No More Waiting Months For FAA Airspace Authorization
Waiting 60 to 90 days for Federal Aviation Administration (FAA) approval for commercial drone flights has been a cause of much frustration for some time now. All parties wanted that approval window to come down. How does a few seconds sound? That is exactly what Skyward have achieved. Operators are now able to get instant approval through a simple process that literally takes only seconds.
Skyward, part of the Verizon fold, specialize in integrated solutions for commercial drone use. They recently got FAA approval to provide operators of commercial drones immediate approval in controlled airspace. They are now one of 12 in the FAA's working group that can offer this.
The authority was granted by the Low Altitude Authorization and Notification Capability (LAANC) services of the FAA. The service will be operational shortly and will initially be available at Cincinnati International Airport (CVG), Reno (RNO), San Jose (SJC), and Lincoln (LNK) and a few more to be confirmed. By year end there should be 49 on board with even more to follow in the new year.
Matt Fanelli, strategy director at Skyward, had the following to say: “This is a stepping stone for UAS traffic management, and the FAA has been visionary in deploying LAANC as a meaningful step forward,” said Skyward.
This intelligent system will replace the current manual authorization requests that take months to get through the system. With a few clicks, approval has just gone form months to seconds. With commercial drone use currently experiencing a meteoric growth already, such developments will only serve to fuel this growth and lead to greater investment and more development. While many still see unmanned aerial vehicles (UAVs) and drones as something used mostly by the military or hobbyists, commercial applications account for the majority of recent growth in the market. The construction and building industry, in particular, is one of the largest adopters of this technology and look set to continue driving growth for the foreseeable future.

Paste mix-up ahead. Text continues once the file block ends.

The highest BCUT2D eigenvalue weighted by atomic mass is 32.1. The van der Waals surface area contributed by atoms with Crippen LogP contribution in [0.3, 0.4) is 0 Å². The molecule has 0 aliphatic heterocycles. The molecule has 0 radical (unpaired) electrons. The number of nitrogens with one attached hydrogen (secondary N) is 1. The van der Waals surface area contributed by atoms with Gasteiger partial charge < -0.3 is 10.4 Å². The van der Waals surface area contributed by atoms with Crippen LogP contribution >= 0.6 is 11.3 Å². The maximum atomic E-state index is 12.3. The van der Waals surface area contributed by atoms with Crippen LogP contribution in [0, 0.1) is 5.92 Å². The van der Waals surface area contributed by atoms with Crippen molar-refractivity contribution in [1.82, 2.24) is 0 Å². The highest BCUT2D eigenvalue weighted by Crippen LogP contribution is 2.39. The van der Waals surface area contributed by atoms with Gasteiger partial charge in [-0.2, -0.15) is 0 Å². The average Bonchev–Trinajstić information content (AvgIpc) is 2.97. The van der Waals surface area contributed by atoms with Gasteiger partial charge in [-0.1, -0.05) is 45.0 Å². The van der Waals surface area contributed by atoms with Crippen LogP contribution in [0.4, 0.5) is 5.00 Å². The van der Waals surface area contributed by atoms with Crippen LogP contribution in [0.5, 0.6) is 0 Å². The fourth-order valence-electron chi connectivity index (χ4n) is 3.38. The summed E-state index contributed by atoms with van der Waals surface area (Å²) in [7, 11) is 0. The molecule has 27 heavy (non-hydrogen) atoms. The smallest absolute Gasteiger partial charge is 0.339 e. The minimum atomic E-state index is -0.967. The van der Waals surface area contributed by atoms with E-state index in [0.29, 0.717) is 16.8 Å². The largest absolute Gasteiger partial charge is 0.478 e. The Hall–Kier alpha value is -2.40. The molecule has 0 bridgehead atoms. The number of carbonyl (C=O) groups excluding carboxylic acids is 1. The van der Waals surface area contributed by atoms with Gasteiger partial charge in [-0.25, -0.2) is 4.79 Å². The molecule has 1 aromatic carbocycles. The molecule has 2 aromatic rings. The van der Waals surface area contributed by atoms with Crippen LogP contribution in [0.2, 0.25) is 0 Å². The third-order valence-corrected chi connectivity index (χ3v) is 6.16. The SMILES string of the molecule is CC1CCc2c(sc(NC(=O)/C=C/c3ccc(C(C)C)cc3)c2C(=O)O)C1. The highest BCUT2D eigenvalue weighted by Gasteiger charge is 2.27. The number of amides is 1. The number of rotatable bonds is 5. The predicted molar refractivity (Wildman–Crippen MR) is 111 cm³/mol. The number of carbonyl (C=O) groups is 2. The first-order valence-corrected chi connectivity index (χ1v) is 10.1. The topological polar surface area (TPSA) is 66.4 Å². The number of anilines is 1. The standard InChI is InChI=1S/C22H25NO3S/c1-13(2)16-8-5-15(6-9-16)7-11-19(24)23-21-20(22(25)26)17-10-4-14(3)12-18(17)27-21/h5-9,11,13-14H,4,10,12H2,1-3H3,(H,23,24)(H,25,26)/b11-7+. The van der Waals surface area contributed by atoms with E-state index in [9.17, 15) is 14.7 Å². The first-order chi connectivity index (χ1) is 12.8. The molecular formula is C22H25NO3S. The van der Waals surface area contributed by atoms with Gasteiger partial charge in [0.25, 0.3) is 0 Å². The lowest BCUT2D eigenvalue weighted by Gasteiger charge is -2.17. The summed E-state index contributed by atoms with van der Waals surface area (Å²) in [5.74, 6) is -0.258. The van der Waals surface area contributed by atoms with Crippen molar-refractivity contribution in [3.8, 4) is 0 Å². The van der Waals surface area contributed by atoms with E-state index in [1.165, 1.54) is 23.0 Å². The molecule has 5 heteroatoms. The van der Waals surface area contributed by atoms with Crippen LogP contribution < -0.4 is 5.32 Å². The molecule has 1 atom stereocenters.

There is little doubt that this a big step in the right direction and is certain to drive the already booming commercial and enterprise drone market and will dramatically increase uptake of the technology. No military drone applications have been in wide use for some time in a range of industries and situations. A recent example of drone applications was their widely publicized use in disaster relief are the widespread devastation by the recent spate of hurricanes. Over 200 emergency-drone applications were authorized by the FAA who said that they were "invaluable in supporting response and recovery efforts" after the devastation.
While drones will continue to be popular on the hobby market and for military use, there is little doubt that the commercial sector will see phenomenal growth over the coming years. The instant approval makes the use of drones more accessible and valuable to a range of industries, construction in particular. Drones can do critical inspections and evaluations in a fraction of the time and cost of traditional methods. Not having to wait months for approval that can now be accessed immediately will make the use of drones a standard practice across the construction industry. Many new applications will continue to evolve and develop for a wide range of industries as these hurdles are removed.
SOURCE: Construction Dive